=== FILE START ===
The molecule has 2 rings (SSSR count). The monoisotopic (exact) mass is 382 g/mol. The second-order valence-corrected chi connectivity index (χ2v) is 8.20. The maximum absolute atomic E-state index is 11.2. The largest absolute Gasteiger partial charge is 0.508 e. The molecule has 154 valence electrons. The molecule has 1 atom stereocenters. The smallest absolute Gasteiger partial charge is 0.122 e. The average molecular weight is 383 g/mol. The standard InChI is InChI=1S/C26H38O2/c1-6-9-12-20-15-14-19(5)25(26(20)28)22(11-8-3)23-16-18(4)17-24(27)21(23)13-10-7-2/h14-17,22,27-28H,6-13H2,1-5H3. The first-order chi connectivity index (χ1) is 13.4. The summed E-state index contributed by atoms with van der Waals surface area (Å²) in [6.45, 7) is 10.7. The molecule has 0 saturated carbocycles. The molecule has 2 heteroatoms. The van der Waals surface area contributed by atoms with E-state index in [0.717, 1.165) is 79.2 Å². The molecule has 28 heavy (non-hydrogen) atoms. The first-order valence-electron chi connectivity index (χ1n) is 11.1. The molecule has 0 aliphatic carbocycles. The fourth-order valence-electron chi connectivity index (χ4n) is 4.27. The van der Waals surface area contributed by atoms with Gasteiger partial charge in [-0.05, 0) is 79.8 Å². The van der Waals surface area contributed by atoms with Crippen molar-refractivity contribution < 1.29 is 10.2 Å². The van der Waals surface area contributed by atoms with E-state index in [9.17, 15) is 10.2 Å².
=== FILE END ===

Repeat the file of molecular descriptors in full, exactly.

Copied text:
The molecule has 2 rings (SSSR count). The monoisotopic (exact) mass is 382 g/mol. The second-order valence-corrected chi connectivity index (χ2v) is 8.20. The maximum absolute atomic E-state index is 11.2. The largest absolute Gasteiger partial charge is 0.508 e. The molecule has 154 valence electrons. The molecule has 1 atom stereocenters. The smallest absolute Gasteiger partial charge is 0.122 e. The average molecular weight is 383 g/mol. The standard InChI is InChI=1S/C26H38O2/c1-6-9-12-20-15-14-19(5)25(26(20)28)22(11-8-3)23-16-18(4)17-24(27)21(23)13-10-7-2/h14-17,22,27-28H,6-13H2,1-5H3. The first-order chi connectivity index (χ1) is 13.4. The summed E-state index contributed by atoms with van der Waals surface area (Å²) in [6.45, 7) is 10.7. The molecule has 0 saturated carbocycles. The molecule has 2 heteroatoms. The van der Waals surface area contributed by atoms with E-state index in [0.717, 1.165) is 79.2 Å². The molecule has 28 heavy (non-hydrogen) atoms. The first-order valence-electron chi connectivity index (χ1n) is 11.1. The molecule has 0 aliphatic carbocycles. The fourth-order valence-electron chi connectivity index (χ4n) is 4.27. The van der Waals surface area contributed by atoms with Gasteiger partial charge in [-0.05, 0) is 79.8 Å². The van der Waals surface area contributed by atoms with Crippen molar-refractivity contribution < 1.29 is 10.2 Å². The van der Waals surface area contributed by atoms with E-state index in [9.17, 15) is 10.2 Å².